Request access to A.Team's member-only platform
I’m looking to team up
Request access to build with teammates you like on meaningful, high-paying work.
I’m looking for builders
Request access to work with high-performing teams of tech’s best builders — to build better, faster.

How a Wild 1950s Summer Camp Experiment Unlocked the Key to Teamwork and Trust

A devious psychological experiment pitted two camps of kids against each other. The lessons they learned about breaking down building barriers and building trust have never been more important.

If you're looking to build trust between teams in your organization, you'd be smart to pay attention to what happened at a summer camp more than half a century ago.

In 1954, Muzafer Sherif, an early pioneer of social psychology, conducted a devious experiment. He and some colleagues set up a three-week summer camp for a bunch of twelve-year-old boys from Oklahoma. The location was Robbers Cave, a famous woodland hideout of Jesse James. 

Sherif separated the boys into two groups of eleven. For a week, neither group knew about the other—the kids went about cooking, hiking, and playing games in the woods. They each formed their own leadership and named themselves the Rattlers and the Eagles.

Gradually, the scientists made the boys aware of each other. This immediately solidified each group against the other. When the Rattlers, for example, heard the Eagles playing baseball, they groaned and complained. They called them “bums” and “communists.” The Eagles, in turn, referred to the Rattlers as “stinkers.” The camp counselors stoked the animosity by making the groups play tug-of-war and football against each other. Soon the groups were pilfering from each other’s cabins and throwing garbage at one another.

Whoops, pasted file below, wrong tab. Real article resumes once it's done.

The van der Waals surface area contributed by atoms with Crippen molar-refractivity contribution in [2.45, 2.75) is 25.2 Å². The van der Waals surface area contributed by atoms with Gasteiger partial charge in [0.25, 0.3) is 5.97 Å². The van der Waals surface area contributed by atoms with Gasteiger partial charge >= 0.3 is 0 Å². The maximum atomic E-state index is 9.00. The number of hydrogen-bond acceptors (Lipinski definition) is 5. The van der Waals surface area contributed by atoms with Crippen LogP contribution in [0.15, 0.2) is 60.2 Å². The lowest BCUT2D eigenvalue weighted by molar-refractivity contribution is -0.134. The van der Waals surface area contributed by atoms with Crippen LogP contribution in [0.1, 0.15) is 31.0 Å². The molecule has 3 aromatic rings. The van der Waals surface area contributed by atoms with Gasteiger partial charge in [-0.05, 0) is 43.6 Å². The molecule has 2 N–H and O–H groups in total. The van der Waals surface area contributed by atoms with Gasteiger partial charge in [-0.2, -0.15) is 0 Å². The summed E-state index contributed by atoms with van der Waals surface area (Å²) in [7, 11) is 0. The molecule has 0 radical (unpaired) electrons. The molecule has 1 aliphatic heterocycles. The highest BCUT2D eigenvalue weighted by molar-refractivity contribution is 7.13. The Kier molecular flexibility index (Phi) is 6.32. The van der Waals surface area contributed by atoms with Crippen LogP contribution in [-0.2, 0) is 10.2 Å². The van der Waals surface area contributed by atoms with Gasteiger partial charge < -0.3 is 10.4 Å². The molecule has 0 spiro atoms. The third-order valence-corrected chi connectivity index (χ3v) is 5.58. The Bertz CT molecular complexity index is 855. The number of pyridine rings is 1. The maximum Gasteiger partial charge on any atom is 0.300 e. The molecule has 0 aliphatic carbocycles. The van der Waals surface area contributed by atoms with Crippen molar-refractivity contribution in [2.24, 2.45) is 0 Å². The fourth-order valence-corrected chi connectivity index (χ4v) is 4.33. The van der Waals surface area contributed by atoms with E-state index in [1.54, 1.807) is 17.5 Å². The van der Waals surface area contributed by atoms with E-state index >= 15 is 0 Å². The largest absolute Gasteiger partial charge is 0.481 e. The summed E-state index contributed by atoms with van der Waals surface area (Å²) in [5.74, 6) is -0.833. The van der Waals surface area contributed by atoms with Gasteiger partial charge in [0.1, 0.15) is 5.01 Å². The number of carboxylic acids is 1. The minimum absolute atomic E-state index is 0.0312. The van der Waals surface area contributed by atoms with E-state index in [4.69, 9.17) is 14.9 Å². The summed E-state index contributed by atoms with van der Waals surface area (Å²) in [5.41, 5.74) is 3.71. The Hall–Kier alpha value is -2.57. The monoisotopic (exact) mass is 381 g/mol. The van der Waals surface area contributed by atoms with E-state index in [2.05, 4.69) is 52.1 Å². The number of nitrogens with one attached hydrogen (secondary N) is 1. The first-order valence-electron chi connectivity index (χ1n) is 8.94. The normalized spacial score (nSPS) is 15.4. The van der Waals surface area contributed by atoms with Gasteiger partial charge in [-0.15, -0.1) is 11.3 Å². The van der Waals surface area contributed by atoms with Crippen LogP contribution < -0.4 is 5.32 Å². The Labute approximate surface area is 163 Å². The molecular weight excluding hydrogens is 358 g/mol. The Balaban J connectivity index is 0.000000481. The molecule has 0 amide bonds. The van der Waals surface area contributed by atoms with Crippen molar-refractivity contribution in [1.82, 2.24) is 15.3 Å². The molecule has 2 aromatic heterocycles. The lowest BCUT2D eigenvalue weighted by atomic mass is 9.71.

Sherif was one of the first scientists to note that group dynamics like this create what’s called “perceptual distortion.” Just learning the existence of another distinct group could foster bias. His research was the beginning of what we understand today of in-group and out-group psychology.

When perceptual distortion happens, the differences between members of the same group get minimized and even ignored. “Members of the same category seem to be more similar than they actually are and more similar than they were before they were categorized together,” wrote psychologists Samuel Gaertner and John Dovidio. 

Meanwhile, the differences of the out-group get exaggerated and overgeneralized. “Positive behaviors and successful outcomes are more likely to be attributed to internal, stable characteristics (the personality) of in-group than out-group members,” they continued. “Whereas negative outcomes are more likely to be ascribed to the personalities of out-group members than of in-group members.”

Sounds like a description of racism, sexism, or any other -ism, doesn’t it? It is.

So it went with the Eagles and the Rattlers. Before long, the boys were walking around camp with sticks, bats, and socks filled with rocks. Fistfights and food fights broke out.

When perceptual distortion happens, the differences between members of the same group get minimized and even ignored. Meanwhile, the differences of the out-group get exaggerated and overgeneralized.

Then the camp counselors sabotaged the water supply so nobody had anything to drink. The counselors said they suspected a leak or clog somewhere along the pipe between camp and the water tank above it. They would need each boy’s help to find it.

From conflict to collaboration

The boys split up along their in-group lines to search for a solution. As the counselors planned, everyone ended up at the source of the problem by the water tank. It took several boys from both groups to unclog it. Afterward, everyone was so pleased that nobody fought over who got to drink first. They still walked back to camp separately, though.

So far so good, the experimenters must have thought.

Next, the counselors informed the group they were going to rent the film Treasure Island for all the boys to watch. But they were fifteen dollars short. Even though a couple of Eagles had gone home and the groups were now uneven, the boys agreed to pony up an equal amount per group to get the movie for everyone. They were learning to cooperate around superordinate goals—a goal that exceeds all others.